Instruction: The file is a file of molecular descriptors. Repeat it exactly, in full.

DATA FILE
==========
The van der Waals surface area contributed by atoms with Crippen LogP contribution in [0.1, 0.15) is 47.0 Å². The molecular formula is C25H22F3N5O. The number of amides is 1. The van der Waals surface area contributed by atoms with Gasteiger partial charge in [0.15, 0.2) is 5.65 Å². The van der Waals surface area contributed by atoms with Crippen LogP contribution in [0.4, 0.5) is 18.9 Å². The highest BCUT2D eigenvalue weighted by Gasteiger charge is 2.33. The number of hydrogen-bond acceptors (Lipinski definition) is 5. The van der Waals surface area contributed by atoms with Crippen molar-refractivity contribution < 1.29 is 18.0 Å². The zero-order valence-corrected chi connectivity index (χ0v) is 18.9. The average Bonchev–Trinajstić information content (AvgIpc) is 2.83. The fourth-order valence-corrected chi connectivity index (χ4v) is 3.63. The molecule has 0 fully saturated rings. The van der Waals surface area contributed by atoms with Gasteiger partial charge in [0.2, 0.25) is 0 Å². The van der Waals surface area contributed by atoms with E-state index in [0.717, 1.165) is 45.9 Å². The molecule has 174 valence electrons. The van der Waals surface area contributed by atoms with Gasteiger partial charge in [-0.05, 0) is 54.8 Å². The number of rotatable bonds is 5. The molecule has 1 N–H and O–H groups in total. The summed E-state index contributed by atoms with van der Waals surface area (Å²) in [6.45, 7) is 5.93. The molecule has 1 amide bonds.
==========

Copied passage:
The van der Waals surface area contributed by atoms with Crippen LogP contribution in [0.1, 0.15) is 47.0 Å². The molecular formula is C25H22F3N5O. The number of amides is 1. The van der Waals surface area contributed by atoms with Gasteiger partial charge in [0.15, 0.2) is 5.65 Å². The van der Waals surface area contributed by atoms with Crippen LogP contribution in [0.4, 0.5) is 18.9 Å². The highest BCUT2D eigenvalue weighted by Gasteiger charge is 2.33. The number of hydrogen-bond acceptors (Lipinski definition) is 5. The van der Waals surface area contributed by atoms with Crippen molar-refractivity contribution < 1.29 is 18.0 Å². The zero-order valence-corrected chi connectivity index (χ0v) is 18.9. The average Bonchev–Trinajstić information content (AvgIpc) is 2.83. The fourth-order valence-corrected chi connectivity index (χ4v) is 3.63. The molecule has 0 fully saturated rings. The van der Waals surface area contributed by atoms with Gasteiger partial charge in [0.2, 0.25) is 0 Å². The van der Waals surface area contributed by atoms with E-state index in [0.717, 1.165) is 45.9 Å². The molecule has 174 valence electrons. The van der Waals surface area contributed by atoms with Gasteiger partial charge in [-0.05, 0) is 54.8 Å². The number of rotatable bonds is 5. The molecule has 1 N–H and O–H groups in total. The summed E-state index contributed by atoms with van der Waals surface area (Å²) in [6.45, 7) is 5.93. The molecule has 1 amide bonds.